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Strap in! Chocks away!
on 4 September 2013
Belgian Edgard Félix Pierre Jacobs (1904-1987) is rightly considered one of the founding fathers of the Continental comics industry. Although his output is relatively meagre when compared to some of his contemporaries, the iconic series he worked on formed the basis and backbone of the art-form in Europe, and his splendidly adroit, roguish and impeccably British adventurers Blake and Mortimer, created for the first issue of Le Journal de Tintin in 1946, swiftly became a staple of post-war European kids’ life the way Dan Dare would in Britain in the 1950s.
Edgar P. Jacobs was born in Brussels, a precocious child who began feverishly drawing from an early age but was even more obsessed with music and the performing arts – especially opera. He attended a commercial school but, determined never to work in an office, pursued art and drama following graduation in 1919.
In the 1930s-1940s regular employment came from Bravo magazine. As well as illustrating short stories and novels, he took over the syndicated Flash Gordon strip when the German invaders banned Alex Raymond’s quintessentially All-American Hero and left the publishers desperately seeking someone to satisfactorily complete the saga.
‘Stormer Gordon’ lasted less than a month before being similarly sanctioned by the Nazis, after which Jacobs created his own epic science-fantasy - Le Rayon U, a milestone in both Belgian comics and science fiction adventure. The U Ray was a huge hit in 1943 and scored big all over again a generation later when Jacobs reformatted the original “text-block and picture” material to incorporate speech balloons and re-ran the series in Tintin with subsequent releases as a trio of graphic albums in 1974.
I’ve read differing accounts of how Jacobs and Tintin creator Hergé got together – and why they parted ways professionally, if not socially – but as to the whys and wherefores of the split I frankly don’t care. What is known is this: whilst creating the weekly U Ray, one of Jacob’s other jobs was scene-painting, and during the staging of a theatrical version of Tintin and the Cigars of the Pharaoh Hergé and Jacobs met and became friends. If the comics maestro was unaware of Jacob’s comics output before then he was certainly made aware of it soon after.
Jacobs began working on Tintin, colouring original black and white strips of The Shooting Star from Le Soir for a forthcoming album. By 1944 he was doing likewise on Tintin in the Congo, Tintin in America, King Ottokar’s Sceptre and The Blue Lotus. He was also contributing to the illustration, on The Seven Crystal Balls and Prisoners of the Sun.
After the war, publisher Raymond Leblanc convinced Hergé, Jacobs and others to work for his new venture. He launched Le Journal de Tintin with editions in Belgium, France and Holland edited by Hergé, starring the intrepid boy reporter and a host of newer heroes.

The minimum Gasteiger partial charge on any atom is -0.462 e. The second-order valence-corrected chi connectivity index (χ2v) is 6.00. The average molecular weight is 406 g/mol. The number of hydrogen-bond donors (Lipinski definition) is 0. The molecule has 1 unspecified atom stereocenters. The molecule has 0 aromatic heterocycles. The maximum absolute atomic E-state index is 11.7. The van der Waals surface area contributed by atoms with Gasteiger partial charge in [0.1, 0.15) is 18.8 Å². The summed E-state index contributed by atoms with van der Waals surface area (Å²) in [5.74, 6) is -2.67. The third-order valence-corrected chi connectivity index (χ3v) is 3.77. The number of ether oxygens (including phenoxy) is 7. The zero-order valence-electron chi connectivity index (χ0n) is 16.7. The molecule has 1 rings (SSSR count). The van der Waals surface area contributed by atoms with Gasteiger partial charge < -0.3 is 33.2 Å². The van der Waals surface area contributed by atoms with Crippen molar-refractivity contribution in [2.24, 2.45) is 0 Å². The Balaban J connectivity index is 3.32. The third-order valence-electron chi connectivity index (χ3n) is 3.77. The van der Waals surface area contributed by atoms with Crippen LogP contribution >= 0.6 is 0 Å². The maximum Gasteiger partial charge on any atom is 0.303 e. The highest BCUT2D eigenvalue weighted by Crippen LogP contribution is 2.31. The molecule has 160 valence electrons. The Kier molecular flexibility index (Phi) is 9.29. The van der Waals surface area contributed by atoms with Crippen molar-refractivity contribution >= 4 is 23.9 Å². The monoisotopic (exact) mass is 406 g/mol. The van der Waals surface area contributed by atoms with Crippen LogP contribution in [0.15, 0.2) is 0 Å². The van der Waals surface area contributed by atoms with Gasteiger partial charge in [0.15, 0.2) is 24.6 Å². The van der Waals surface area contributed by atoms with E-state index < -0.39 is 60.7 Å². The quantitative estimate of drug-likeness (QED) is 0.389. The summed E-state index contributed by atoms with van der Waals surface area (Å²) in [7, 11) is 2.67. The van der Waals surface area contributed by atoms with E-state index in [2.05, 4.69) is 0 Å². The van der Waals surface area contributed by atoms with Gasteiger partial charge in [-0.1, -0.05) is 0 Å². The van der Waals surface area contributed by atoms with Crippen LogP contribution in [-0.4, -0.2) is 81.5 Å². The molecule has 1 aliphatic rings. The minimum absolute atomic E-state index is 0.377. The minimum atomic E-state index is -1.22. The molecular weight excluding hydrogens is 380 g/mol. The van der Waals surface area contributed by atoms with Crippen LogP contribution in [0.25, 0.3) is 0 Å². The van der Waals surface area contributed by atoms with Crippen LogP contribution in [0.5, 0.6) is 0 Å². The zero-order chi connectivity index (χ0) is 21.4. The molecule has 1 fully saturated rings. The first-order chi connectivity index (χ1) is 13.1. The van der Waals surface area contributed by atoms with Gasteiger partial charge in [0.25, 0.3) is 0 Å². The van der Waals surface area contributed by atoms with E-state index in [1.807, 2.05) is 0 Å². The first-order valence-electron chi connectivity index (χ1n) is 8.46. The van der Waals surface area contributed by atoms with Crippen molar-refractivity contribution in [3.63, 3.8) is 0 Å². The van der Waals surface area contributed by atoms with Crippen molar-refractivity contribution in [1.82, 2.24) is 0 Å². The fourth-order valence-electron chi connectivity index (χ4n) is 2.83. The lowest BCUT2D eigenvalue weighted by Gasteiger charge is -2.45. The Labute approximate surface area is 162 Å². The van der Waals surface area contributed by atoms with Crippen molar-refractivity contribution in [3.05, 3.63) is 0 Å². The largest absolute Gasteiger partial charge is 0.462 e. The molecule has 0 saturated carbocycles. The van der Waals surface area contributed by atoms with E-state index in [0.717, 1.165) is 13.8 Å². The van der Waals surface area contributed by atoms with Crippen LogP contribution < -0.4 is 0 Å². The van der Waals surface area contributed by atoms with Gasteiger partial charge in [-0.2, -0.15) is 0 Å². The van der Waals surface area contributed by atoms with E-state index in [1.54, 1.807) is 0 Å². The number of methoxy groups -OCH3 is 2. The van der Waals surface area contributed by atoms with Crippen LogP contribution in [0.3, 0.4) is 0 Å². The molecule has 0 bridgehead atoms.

The first instalment of ‘Le secret de l’Espadon’ starred a bluff, gruff British scientist and an English Military Intelligence officer: Professor Philip Mortimer and Captain Francis Blake…
The initial storyline ran until September 1949 and cemented Jacobs’ star status. In 1950, with the first 18 pages redrawn, Le secret de l’espladon V1 (The Secret of the Swordfish) became Le Lombard’s first album release; with the concluding part published three years later.
Hergé and Jacobs purportedly suffered a split in 1947 when the former refused to grant the latter a by-line on new Tintin material, but since the two remained friends for life and Jacob’s continued to produce Blake and Mortimer for the Belgian weekly, I think it’s fair to say that if such was the case it was a pretty minor spat.
I rather suspect that The Secret of the Swordfish was simply taking up more and more of the brilliant, diligent artist’s time and attention…
One minor word of warning: by having the overarching enemies of mankind be a secret Asiatic “Yellow Peril” empire of evil, there’s some potential for offence – unless one actually reads the text and finds that the assumed racism is countered throughout by an equal amount of “good” ethnic people and “evil” white folk…
It begins with ‘The Incredible Chase’ as a secret army in the Himalayas launches a global Blitzkrieg on a world recovering from its second planetary war. Basam Damdu, Emperor of Tibet, has assembled an arsenal of technological super-weapons and the world’s worst rogues such as insidious Colonel Olrik in a bid to seize control of Earth.
In England, physicist and engineer Philip Mortimer and MI5 Captain Francis Blake discuss the worsening situation at an industrial installation where the boffin’s radical aircraft engine is being constructed. When the warning comes that war begins that night, the old friends swing into action…
As super-bombers rain destruction down on world capitols, Mortimer’s team prepares his Golden Rocket, for immediate launch, taking off just as Olrik’s bombers appear over the desolate complex. Despite heavy fire, the Rocket easily outdistances the Imperial forces, leaving ruined homes in its wake as the fleeing Britons fly into a hostile world now controlled by Basam Damdu…
Now read on …
Gripping and fantastic in the best tradition of pulp sci-fi and Boy’s Own Adventures, Blake and Mortimer are the very epitome of True Brit grit and determination, delivering grand old-fashioned Blood and Thunder thrills and spills in timeless fashion with staggering visual verve and dash. Despite the high body count and dated milieu, any kid able to suspend modern mores and cultural disbelief (call it alternate earth history if you want) will experience the adventure of their lives… and so will their children.